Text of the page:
July 18, 2006 > Businessman Sues To Block Sale Of 3 Bay Area Newspapers
Businessman Sues To Block Sale Of 3 Bay Area Newspapers
by Marcus Wohlsen
SAN FRANCISCO (AP), Jul 14 _ A millionaire real estate investor filed an antitrust lawsuit Friday in federal court to block McClatchy Co.'s plan to sell three Bay Area newspapers to MediaNews Group Inc.
Clinton Reilly claimed the $737 million deal to cast off the San Jose Mercury News, Contra Costa Times and Monterey Herald as part of McClatchy's acquisition of Knight Ridder Inc. would eliminate newspaper competition in the San Francisco Bay area, attorney Joseph A. Alioto said.
``The hope is to convince these very powerful people and influential people that competition is much better than monopoly,'' Alioto said.
Reilly's challenge comes six years after he turned the sale of the San Francisco Chronicle into a legal marathon.
The lawsuit names as defendants MediaNews Group, publisher of The Oakland Tribune and other newspapers; the Hearst Corp., which publishes the Chronicle; Gannett Corp. and Stephens Media Group, a privately held a company.
Sacramento-based McClatchy reached an agreement in April to sell the three San Francisco Bay area papers to MediaNews with backing from Hearst and the other publishers.
Reilly, a one-time San Francisco mayoral candidate, tried to block Hearst from acquiring the Chronicle in 2000, but a judge rejected his claims that the sale created a monopoly for Hearst, which already owned the rival San Francisco Examiner. The litigation delayed and complicated the deal.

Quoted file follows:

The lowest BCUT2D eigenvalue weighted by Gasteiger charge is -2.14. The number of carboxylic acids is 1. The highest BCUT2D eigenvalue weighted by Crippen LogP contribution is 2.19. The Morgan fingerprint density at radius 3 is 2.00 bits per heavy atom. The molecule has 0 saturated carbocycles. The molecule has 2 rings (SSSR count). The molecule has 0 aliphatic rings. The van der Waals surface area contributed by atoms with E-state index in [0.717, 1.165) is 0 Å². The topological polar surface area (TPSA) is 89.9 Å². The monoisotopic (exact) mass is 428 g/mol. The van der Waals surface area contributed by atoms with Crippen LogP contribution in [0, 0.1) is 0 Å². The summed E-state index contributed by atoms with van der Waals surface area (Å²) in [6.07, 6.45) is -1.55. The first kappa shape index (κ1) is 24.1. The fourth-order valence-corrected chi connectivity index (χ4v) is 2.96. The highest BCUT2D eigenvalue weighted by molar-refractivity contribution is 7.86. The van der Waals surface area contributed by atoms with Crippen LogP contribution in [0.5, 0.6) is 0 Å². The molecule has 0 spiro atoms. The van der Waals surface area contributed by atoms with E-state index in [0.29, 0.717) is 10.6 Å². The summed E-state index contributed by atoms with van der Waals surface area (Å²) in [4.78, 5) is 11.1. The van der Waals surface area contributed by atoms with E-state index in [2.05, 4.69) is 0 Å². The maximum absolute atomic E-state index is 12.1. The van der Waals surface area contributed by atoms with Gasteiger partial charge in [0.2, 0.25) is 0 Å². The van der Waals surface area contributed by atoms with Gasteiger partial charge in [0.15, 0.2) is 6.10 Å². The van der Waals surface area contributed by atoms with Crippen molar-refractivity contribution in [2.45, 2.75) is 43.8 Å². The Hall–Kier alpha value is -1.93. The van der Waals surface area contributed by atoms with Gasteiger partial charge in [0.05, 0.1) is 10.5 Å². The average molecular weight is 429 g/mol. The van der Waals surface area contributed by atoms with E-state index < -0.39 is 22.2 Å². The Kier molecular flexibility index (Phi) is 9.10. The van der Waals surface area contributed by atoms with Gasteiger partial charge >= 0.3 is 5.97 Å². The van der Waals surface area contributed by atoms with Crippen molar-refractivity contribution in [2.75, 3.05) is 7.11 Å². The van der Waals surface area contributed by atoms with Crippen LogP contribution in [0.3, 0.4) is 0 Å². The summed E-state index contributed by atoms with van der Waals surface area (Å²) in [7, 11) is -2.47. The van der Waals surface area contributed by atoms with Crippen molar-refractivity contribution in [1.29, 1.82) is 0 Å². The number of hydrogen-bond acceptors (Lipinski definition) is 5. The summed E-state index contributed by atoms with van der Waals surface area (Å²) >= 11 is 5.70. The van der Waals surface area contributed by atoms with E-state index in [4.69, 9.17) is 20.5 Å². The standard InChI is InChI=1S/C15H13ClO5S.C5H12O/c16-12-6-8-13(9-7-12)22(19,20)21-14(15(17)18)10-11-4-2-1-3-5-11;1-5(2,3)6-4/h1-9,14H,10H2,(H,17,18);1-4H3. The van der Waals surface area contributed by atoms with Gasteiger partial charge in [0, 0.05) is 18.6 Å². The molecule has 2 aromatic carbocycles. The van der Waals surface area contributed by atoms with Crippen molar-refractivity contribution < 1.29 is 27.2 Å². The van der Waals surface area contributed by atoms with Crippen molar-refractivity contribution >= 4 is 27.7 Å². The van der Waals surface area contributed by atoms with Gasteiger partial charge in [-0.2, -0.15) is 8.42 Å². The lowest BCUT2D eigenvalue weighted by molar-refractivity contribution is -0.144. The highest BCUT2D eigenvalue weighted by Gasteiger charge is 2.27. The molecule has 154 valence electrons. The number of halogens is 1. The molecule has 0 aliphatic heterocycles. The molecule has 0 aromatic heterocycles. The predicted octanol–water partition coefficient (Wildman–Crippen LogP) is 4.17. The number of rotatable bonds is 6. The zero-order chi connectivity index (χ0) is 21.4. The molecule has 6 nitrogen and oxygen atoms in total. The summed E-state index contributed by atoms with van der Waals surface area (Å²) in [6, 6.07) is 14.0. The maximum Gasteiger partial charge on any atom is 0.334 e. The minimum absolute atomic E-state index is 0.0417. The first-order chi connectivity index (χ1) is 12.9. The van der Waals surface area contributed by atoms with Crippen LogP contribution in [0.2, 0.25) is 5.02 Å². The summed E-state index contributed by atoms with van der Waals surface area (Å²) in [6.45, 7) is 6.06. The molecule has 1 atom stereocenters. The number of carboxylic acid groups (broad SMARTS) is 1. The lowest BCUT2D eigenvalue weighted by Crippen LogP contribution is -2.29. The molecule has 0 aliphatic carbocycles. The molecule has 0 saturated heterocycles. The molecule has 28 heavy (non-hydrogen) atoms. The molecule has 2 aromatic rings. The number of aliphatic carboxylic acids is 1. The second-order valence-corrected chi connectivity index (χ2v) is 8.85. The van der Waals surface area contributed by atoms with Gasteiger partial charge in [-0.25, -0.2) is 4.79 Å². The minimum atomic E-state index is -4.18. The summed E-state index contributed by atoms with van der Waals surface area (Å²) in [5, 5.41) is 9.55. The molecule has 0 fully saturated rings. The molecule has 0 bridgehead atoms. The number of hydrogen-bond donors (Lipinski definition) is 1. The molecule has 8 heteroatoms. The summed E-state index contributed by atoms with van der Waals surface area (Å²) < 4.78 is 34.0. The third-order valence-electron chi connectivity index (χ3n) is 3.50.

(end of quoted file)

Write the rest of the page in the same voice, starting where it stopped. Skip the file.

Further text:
The McClatchy deal, which is under review by the U.S. Justice Department and California's attorney general, would create a ``straight monopoly'' that would drive up newspaper prices, harm the quality of news coverage and reduce jobs in the industry, Alioto said.
MediaNews owns 22 newspapers in Northern California, including the Tribune, the Marin Independent Journal and The Vacaville Reporter.
Reilly plans to seek an injunction against the completion of the sale if the Justice Department approves the deal and is willing to take the case to trial, Alioto said.
MediaNews and Hearst representatives could not be reached for comment Friday.
Contacted Thursday regarding the pending suit, MediaNews president Jody Lodovic said the sale would create ``virtually no overlap'' in terms of circulation with the papers the company already owns.
``The efficiencies created from this should more than offset any of those competitive issues,'' Lodovic said.
In the complaint filed in U.S. District Court, Reilly claims the planned sale would hurt him as a subscriber to, purchaser of and advertiser in local newspapers.
Reilly spent $2.5 million pursuing his case against the Chronicle, according to Alioto.
The case is Reilly v. MediaNews Group, 06-04332.